Characters: Ianto, Lisa, Jack.
Word Count: 1563
Spoilers: Fragments, Cyberwoman.
Summary: Ianto wishes he could turn back time and do things differently.
Written For: Challenge 273: Amnesty at fan_flashworks, using Challenge 7: Do-Over.
Disclaimer: I don’t own Torchwood, or the characters.
Ianto sat at the rickety table in his rundown furnished excuse for a flat, a barely touched bowl of cereal and a cooling cup of coffee in front of him, elbows on the stained surface and his head in his hands. Lisa was dead, and he was halfway through four weeks’ suspension from work; he supposed he should be grateful he’d been allowed to keep his memories, but as much as he didn’t want to forget the woman he’d loved so deeply that he’d been willing to sacrifice everything for her, he wished he could erase the last few months from his mind. His failures and bad decisions haunted him; he’d done everything wrong.
This wasn’t the way it had been supposed to work out; he’d been going to find someone to fix Lisa, remove the implants and all the metal amour so the two of them could start over, somewhere else, where nobody had ever heard of Canary Wharf, Torchwood, Cybermen, or Daleks… He’d been so sure he could save her, convinced himself that everything was going to be fine. They were young and still had their whole lives ahead of them; all he had to do was stay strong and everything would work out…
His confidence seemed ridiculous now; he’d been painfully deluded.
Looking back, he could see that he should have known better; he’d been working for Torchwood One long enough to know how dangerous alien technology could be, had been in one of the research labs when a friend of his, newly promoted to research assistant, had accidentally chopped his own hand off while researching an unknown piece of tech. He’d survived, the wound instantly cauterised, but it just went to show how little any of them really knew about the things Torchwood was so cavalierly fooling around with.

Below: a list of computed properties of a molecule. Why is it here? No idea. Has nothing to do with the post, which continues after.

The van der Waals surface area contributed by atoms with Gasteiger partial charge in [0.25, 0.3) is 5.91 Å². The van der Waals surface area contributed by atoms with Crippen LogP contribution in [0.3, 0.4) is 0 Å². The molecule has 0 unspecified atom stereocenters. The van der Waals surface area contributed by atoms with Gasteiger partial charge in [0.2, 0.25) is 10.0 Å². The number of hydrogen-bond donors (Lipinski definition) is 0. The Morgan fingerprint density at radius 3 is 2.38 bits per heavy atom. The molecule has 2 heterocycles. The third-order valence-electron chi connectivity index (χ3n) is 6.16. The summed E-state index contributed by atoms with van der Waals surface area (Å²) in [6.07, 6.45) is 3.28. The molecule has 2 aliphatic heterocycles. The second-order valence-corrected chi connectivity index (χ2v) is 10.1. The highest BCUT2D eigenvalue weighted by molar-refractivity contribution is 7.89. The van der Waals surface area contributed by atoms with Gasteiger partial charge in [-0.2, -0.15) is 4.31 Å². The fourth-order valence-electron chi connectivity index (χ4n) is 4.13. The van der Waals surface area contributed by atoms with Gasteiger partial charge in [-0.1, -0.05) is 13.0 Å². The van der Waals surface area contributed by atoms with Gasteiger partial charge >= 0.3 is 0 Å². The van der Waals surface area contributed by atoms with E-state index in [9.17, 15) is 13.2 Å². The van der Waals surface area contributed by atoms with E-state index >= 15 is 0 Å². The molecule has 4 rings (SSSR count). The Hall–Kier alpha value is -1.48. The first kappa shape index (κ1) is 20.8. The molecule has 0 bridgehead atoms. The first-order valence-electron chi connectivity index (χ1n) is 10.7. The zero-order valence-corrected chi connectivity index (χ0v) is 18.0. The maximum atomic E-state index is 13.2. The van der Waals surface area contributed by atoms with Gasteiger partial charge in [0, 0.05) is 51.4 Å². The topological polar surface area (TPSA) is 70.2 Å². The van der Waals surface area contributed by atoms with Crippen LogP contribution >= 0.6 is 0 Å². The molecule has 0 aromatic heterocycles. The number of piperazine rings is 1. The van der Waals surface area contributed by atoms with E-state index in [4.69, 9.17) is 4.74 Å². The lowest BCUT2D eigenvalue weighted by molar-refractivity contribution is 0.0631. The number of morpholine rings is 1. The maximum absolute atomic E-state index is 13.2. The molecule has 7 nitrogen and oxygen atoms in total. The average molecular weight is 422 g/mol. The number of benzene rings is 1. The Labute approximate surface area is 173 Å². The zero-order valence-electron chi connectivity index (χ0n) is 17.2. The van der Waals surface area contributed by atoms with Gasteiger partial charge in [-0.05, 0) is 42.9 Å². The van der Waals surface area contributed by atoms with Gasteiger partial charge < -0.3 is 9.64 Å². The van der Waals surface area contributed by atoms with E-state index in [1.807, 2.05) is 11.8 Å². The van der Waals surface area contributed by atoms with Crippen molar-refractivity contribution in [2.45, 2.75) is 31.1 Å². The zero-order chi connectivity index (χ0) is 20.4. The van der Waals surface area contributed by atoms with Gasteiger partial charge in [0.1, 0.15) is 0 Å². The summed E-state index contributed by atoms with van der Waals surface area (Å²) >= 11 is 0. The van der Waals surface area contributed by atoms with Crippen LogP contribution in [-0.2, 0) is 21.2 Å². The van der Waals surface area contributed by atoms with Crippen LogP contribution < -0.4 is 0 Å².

Why had it never occurred to him that it might not be possible to reverse what had been done to Lisa, that the cyber implants might have welded themselves so deeply into her brain and nervous system that not even the most gifted surgeon would be able to remove them without killing her? Why had he never realised that what he was caring for with such devotion was no longer his girlfriend, just the monster that had taken her place?
‘Because I didn’t want to know,’ he realised. ‘I loved her so much that I couldn’t bear the thought of losing her so I blocked out every other possible outcome but the one I wanted. Trying to help her was the only thing keeping me going after the massacre. I needed Lisa, she was my reason for living, and the cyber-consciousness that took her place needed me just as badly.’ It couldn’t have survived without his help because the conversion was incomplete, so it had used his love for Lisa, and her memories of him, to keep him believing.
Duped, manipulated, a pawn in someone else’s game, and what had it got him? He’d lied, cheated, and betrayed good people, hidden himself from them, manipulated them in turn, yet after all those months of caring for ‘Lisa’ he’d still lost her. It was a miracle Jack hadn’t gunned him down like the traitor he was after the secret he’d been keeping from them all was discovered. He didn’t deserve the Captain’s compassion; his anger had been easier to take, sparking anger and resentment of his own, but Jack’s kindness over the past two weeks only made Ianto feel worse. He hadn’t only failed Lisa he’d failed everyone, and almost brought destruction down on the whole planet. One act of naive stupidity could have resulted in the extinction of the entire human race. He’d accused Jack of being a monster, when perhaps he should have been applying that label both to himself and to what he’d been protecting.
Shuddering at the thought of what might have happened if Jack and the team hadn’t managed to stop the Cyberman, Ianto found himself wishing he could have a do-over, turn back time and do things right. Ideally he’d go back to the morning of the massacre and make sure Lisa stayed home with him, except he knew he wouldn’t be able to do that because if time was rewound then he wouldn’t know what was to come; no one could remember events that had yet to happen. There’d be no way of going back and preventing the tragedy, no way to save the hundreds of people who’d lost their lives that day, no way of changing anything except perhaps for his own actions.